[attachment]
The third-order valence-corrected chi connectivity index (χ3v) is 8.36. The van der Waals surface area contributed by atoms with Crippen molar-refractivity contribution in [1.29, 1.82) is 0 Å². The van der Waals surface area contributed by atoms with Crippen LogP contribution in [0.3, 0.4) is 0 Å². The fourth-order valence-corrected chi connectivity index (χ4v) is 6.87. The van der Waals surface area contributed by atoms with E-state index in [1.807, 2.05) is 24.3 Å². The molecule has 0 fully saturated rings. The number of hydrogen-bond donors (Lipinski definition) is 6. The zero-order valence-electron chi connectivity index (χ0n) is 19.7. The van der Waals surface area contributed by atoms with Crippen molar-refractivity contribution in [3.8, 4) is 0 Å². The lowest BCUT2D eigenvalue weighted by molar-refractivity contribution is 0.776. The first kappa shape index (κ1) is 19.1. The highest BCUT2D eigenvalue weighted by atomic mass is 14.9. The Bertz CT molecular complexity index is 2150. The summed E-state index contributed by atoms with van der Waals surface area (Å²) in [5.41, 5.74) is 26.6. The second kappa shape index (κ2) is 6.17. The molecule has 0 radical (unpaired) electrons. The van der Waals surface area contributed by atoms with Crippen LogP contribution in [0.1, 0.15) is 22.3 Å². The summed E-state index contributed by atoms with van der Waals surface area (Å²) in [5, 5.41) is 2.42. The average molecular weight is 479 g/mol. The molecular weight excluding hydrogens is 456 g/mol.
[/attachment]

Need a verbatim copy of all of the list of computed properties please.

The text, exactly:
The third-order valence-corrected chi connectivity index (χ3v) is 8.36. The van der Waals surface area contributed by atoms with Crippen molar-refractivity contribution in [1.29, 1.82) is 0 Å². The van der Waals surface area contributed by atoms with Crippen LogP contribution in [0.3, 0.4) is 0 Å². The fourth-order valence-corrected chi connectivity index (χ4v) is 6.87. The van der Waals surface area contributed by atoms with E-state index in [1.807, 2.05) is 24.3 Å². The molecule has 0 fully saturated rings. The number of hydrogen-bond donors (Lipinski definition) is 6. The zero-order valence-electron chi connectivity index (χ0n) is 19.7. The van der Waals surface area contributed by atoms with Crippen molar-refractivity contribution in [3.8, 4) is 0 Å². The lowest BCUT2D eigenvalue weighted by molar-refractivity contribution is 0.776. The first kappa shape index (κ1) is 19.1. The highest BCUT2D eigenvalue weighted by atomic mass is 14.9. The Bertz CT molecular complexity index is 2150. The summed E-state index contributed by atoms with van der Waals surface area (Å²) in [5.41, 5.74) is 26.6. The second kappa shape index (κ2) is 6.17. The molecule has 0 radical (unpaired) electrons. The van der Waals surface area contributed by atoms with Crippen LogP contribution in [0.1, 0.15) is 22.3 Å². The summed E-state index contributed by atoms with van der Waals surface area (Å²) in [5, 5.41) is 2.42. The average molecular weight is 479 g/mol. The molecular weight excluding hydrogens is 456 g/mol.